Thursday, October 31, 2013


Photo by S. Auberle


        a house
but for one window

old sheet music
since 1942

one dog
barking at the hidden moon

last sailing boats
moored in the harbor

autumn rain
blackening the road

wet, red leaves
            except in old love songs

Monday, October 21, 2013


Photo by S. Auberle


(a mostly found poem of titles on my bookshelf)

Living Out Loud
means Loving What Is--
the Grapes of Wrath
that Fool's Crow
Midnight in the Garden
   of Good and Evil

Senora, remember this--
Any Woman's Blues
can be An Unspoken Hunger
or The Sweetest Dream
they can be Beach Music
The Farming of Bones
Refuge   or    Poison  

these Wild Hearts
go on Hunting and Gathering
while The God of Small Things
and a Devil At Large
Line Dance on our backs
and An Unfinished Life          

            Never Let Me Go…

Thursday, October 17, 2013


Photo by S. Auberle


the smell of herb and flower
along the road wall…
stones tumbling down now
once carefully locked together
sun and shadow
skipping along the length

brawny were the men
who built this wall
digging the earth
hoisting  stones
their good sweat
their endless work
to make it work

they've gone to rest now
beneath other stones
old wives beside them
vines twining
up from earth
black as the crow
calling down night
declaring everything
is truly right

~  Sharon Auberle

Tuesday, October 15, 2013


Photo by S. Auberle

While enduring a garage cleaning this week, I found this photo which had been missing for years.  IsAbel Beaudoin was a great lady and an amazing, multi-talented artist.  The poem only tells a small portion of who she was...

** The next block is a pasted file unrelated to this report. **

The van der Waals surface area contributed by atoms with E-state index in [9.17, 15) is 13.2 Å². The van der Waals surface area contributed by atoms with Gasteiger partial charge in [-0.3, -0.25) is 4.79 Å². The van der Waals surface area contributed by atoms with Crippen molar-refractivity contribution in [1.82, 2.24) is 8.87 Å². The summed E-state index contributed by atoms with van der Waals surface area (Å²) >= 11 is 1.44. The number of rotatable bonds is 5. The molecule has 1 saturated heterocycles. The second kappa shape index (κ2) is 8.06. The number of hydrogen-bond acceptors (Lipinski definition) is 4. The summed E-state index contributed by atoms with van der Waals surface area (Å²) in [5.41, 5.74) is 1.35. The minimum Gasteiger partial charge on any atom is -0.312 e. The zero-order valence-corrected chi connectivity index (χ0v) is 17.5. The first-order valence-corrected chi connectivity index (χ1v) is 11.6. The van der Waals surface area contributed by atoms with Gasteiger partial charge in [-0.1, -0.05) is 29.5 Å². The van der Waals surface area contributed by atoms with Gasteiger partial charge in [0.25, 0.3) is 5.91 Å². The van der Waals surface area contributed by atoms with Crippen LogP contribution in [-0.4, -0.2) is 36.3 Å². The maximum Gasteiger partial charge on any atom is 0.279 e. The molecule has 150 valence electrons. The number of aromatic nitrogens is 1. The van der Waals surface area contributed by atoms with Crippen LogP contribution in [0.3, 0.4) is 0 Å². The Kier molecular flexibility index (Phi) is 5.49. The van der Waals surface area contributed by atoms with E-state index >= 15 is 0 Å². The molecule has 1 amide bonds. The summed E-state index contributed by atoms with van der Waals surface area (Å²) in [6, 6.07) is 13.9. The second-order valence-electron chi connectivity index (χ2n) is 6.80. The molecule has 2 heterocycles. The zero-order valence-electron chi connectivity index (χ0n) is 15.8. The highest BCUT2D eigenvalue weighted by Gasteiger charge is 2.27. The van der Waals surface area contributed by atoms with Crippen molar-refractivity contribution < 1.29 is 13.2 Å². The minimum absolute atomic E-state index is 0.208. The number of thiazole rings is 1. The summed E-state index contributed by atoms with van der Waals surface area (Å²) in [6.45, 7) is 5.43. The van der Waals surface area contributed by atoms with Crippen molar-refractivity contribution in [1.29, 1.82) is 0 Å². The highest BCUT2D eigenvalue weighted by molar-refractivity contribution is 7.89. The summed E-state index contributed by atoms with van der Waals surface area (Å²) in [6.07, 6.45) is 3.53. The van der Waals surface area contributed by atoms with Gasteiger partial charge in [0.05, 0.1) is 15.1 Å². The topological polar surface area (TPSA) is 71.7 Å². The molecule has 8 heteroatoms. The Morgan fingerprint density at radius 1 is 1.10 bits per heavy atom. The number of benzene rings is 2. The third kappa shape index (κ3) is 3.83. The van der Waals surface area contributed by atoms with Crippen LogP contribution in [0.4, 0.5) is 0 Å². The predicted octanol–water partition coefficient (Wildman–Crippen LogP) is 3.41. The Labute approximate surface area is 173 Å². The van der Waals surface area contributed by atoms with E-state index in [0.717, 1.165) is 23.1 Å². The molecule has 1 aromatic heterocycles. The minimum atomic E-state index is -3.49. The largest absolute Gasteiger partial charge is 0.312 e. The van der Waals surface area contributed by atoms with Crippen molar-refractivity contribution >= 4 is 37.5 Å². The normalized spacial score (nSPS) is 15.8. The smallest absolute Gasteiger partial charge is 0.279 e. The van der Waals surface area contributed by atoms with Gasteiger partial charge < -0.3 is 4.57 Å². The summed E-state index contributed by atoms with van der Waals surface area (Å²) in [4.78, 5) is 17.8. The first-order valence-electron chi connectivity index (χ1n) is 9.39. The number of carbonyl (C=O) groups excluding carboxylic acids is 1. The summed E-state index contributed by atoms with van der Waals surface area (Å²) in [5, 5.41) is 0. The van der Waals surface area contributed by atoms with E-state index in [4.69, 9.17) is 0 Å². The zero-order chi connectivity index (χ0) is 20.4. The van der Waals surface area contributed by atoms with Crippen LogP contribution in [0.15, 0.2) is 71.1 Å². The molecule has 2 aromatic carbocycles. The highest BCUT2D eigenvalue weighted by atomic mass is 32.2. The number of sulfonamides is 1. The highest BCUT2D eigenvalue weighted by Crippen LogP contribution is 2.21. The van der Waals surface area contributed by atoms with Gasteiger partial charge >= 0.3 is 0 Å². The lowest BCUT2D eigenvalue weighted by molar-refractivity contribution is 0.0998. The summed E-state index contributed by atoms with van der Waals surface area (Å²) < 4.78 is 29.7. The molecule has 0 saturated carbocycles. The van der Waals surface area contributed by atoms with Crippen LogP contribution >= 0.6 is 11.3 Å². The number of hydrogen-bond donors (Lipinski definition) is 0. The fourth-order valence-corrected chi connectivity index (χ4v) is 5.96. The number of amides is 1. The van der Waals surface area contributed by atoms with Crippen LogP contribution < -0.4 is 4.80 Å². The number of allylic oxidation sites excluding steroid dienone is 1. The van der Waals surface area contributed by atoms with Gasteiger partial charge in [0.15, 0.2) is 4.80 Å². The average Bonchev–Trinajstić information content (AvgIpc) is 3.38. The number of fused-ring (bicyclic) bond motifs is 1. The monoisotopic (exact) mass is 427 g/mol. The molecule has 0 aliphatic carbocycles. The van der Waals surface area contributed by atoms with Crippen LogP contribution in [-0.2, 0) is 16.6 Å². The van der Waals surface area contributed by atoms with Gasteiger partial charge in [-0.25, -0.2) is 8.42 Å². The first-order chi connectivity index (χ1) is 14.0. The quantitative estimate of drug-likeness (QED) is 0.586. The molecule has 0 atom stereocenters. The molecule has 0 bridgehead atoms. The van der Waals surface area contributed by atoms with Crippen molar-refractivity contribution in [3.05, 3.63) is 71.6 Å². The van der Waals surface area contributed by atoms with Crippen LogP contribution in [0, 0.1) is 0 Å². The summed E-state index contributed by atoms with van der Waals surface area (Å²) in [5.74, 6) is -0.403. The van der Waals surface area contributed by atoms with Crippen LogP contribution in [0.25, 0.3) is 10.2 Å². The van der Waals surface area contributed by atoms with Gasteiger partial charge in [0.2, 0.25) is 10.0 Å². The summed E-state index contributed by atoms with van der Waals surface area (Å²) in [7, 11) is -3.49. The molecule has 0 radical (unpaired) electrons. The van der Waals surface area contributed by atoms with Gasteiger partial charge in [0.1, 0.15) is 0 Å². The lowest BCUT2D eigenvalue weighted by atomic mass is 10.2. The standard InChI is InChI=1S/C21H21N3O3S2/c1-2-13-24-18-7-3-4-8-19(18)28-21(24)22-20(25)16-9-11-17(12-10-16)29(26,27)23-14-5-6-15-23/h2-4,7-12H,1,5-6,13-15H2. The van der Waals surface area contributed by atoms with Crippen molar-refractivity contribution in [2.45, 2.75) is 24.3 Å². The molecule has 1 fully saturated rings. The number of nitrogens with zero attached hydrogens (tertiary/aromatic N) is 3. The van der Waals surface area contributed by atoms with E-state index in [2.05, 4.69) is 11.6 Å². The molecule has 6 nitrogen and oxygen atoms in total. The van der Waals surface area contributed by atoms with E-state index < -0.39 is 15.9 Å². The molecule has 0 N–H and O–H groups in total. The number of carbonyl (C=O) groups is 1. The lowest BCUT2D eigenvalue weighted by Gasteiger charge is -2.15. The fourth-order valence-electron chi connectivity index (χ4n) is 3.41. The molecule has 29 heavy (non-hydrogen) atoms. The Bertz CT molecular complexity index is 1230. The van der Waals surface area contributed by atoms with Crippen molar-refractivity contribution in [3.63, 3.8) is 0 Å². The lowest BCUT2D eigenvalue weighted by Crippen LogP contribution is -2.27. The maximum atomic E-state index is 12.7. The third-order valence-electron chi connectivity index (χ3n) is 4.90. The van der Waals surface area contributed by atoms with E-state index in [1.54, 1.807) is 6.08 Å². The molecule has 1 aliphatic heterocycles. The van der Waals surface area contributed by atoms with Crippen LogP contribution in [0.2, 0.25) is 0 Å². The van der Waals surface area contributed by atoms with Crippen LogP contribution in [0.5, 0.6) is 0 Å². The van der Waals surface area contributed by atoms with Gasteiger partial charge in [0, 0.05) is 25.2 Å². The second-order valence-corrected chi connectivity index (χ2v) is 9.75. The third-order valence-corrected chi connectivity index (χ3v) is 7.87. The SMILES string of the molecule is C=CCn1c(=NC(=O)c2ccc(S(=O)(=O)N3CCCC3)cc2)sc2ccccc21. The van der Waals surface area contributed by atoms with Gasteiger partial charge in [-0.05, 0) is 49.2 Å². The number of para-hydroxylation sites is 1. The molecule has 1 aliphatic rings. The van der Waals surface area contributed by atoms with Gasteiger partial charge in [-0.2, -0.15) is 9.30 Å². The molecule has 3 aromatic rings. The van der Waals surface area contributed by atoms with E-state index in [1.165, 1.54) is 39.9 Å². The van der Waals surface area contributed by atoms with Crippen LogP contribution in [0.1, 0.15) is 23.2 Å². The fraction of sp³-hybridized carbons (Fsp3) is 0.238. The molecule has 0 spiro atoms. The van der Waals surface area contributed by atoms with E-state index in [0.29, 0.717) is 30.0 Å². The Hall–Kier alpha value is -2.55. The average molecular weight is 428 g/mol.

“…originality above all else.”
                 ~  IsAbel Beaudoin 

It was all there, all that was left
of the passion that consumed her…

prints, metal sculptures, fabric, batiks;
Noah’s Ark—the procession of carved animals
marching across an entire wall;
handmade paper, cast and painted; 
a purple lady, tall and regal, like IsAbel herself,
oils, watercolors, acrylics,  pastels,
all the pieces shining as brightly as she. 

Two times I was privileged to meet her,
once, at her home, with bright batiks fluttering
from a clothes line in the sun
like flags announcing the country of art,
and then at the great show of her life’s work,
with treasures enough to fill a warehouse,
where she looked at me from her wheelchair,
smiled and said,  “I’d like to paint you in those blue beads…”

At eighty-seven, IsAbel began to fail.
Creation no longer emerged from those trembling hands,
and that is how we knew, her caregiver explains.
Except for one day, the woman says,
when she arrived to find a plain white cabinet
that held Isabel’s paints had been transformed. 
Tall trees danced on the doors and sides of the white box,
painted in a shaky hand, but vibrant and alive.

IsAbel never could bear a colorless world,
not when there was so much splendor in hers.

In Memoriam:  Isabel Beaudoin 1921-2009

Wednesday, October 02, 2013


Painting detail by S. Auberle

someone close to me just pointed out that the birds above, and in the below post are, in fact, cranes.  My only defense is that when I painted this in 2001, I didn't realize that geese do not fly with outstretched legs, as cranes do.  So these birds are cranes, which I also love, but I'm not changing the poem title.  Mea culpa...


Painting by S. Auberle

an old painting, an old poem, revised...originally published in Crow Ink...


Is it that old wish for flight that halts you on the street as vees of geese wing   overhead?  A stab of lonesome, quickened desire—what stops you?  Could it be the thought of another year slipping away from your life--once more that bare oak by the front door, Basho’s lone crow brooding again on a branch?  Raucous conversation drifts down from the sky--language of poetry, of passion, language of loss--that shivers down your back, but you huddle into your coat as rain begins, and hurry on into that life you were given, the only one you'll ever dare to know…